When baseball is in your blood, you can mark the passage of time by the baseball calendar. Winter gives way to spring training, which quickly becomes the regular season, then the second half, the stretch run, the playoffs and the World Series, and then the cycle ends as it begins again.
Like any religious calendar, the baseball calendar has its holidays, too. A couple weeks ago, I wrote about Opening Day. That's one of my favorite days of the year.
Yesterday was Jackie Robinson Day — the 61-year anniversary of the day Jackie Robinson broke baseball’s color barrier by becoming the first Black player in otherwise-all-white Major League Baseball (technically Jackie was not the first ever, but the first since Moses Fleetwood Walker played a season in the big leagues in the 1880s, but that’s another story).
This year, I spent the day in Memphis with my family, and it turns out I couldn’t have commemorated the day any better.
When I was 22 and freshly out of college, I moved to Memphis to work as an intern for the Redbirds, the St. Louis Cardinals’ Triple-A affiliate, and it was the first real adventure of my adult life. I only stayed the one season, and now suddenly I hadn’t been back to Memphis in 13 years.
I flew into Memphis on Saturday, the boys and I tagging along with my partner who came to town for a conference.
After a late breakfast on Sunday morning, the four of us walked to the Civil Rights Museum together. We saw the spot on the balcony of the Lorraine Motel where Dr. Martin Luther King, Jr., was standing when he was assassinated. We saw the window across the street from which the shot was fired. We saw the rooms where he and his friends had been sleeping, preserved as they had been 50 years ago.
We saw a replica of the jail cell from which King wrote his now-famous Letter from a Birmingham Jail, in which he calls out the plague of the white moderate that we still can't shake today.
We also found our home city mentioned in the display on integrating schools and neighborhoods.
"In response to several lawsuits against the school district, Seattle schools began mandatory busing to desegregate its public schools in the 1970s. The program continued for more than twenty years, but gradually lost publics support and resulted in "white flight" as more white families moved to the suburbs. In 1999, the school board decided to allow any student in the district to attend any school of their choice, and the busing program was dismantled."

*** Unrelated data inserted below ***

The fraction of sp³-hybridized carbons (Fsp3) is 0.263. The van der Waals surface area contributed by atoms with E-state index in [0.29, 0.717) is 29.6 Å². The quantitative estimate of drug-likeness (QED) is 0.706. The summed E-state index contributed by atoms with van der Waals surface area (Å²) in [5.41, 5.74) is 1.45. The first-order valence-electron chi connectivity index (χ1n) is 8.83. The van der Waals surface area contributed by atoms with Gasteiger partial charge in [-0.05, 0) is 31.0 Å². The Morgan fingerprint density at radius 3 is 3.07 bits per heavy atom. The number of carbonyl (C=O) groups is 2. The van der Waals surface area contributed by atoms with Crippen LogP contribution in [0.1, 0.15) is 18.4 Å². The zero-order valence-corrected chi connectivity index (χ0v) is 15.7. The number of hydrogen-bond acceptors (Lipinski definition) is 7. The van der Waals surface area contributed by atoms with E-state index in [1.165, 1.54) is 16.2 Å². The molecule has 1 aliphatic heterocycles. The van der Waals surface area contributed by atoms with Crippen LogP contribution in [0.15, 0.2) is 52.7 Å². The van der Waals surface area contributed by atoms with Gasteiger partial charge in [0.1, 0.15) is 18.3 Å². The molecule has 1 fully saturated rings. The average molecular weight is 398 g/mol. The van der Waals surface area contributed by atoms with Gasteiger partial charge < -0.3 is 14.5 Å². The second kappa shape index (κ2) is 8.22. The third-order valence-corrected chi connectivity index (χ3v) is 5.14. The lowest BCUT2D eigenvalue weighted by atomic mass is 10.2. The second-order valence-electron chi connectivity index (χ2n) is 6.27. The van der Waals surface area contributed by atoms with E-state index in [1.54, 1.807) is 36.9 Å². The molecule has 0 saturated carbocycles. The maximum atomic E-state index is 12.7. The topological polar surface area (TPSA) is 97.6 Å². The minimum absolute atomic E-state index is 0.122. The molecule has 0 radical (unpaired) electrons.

I contemplated the reality of the fear King faced down in being arrested as often as he was by white police forces. I considered again the realities we might all be facing, and wondered again how brave I would be able to be in such situations, and what my kids' roles would be in this story. And we found this sad story of a brave white accomplice in 1950s Montgomery:
And then, after a couple hours at the Civil Rights Museum, we hopped in a Lyft and got a ride to AutoZone Park. We completed the Jackie Robinson Day celebration by watching the Redbirds play the Iowa Cubs in 45-degree weather.
The game was great — lots of personal nostalgia mixed together with the strange charm of a sparsely attended minor league baseball game. And it was a good reminder to enjoy life now and then, even as so much happening around me seems like such a disaster. Sometimes I forget there can be time to exhale and have fun -- which is pretty much all I did back when I lived in Memphis. Now, I find myself too often having lost sight of the light at the end of the tunnel.
We need balance. It can't be all fun and games, not when things are the way they are, but without a spirit of life and laughter, the struggle has no soul.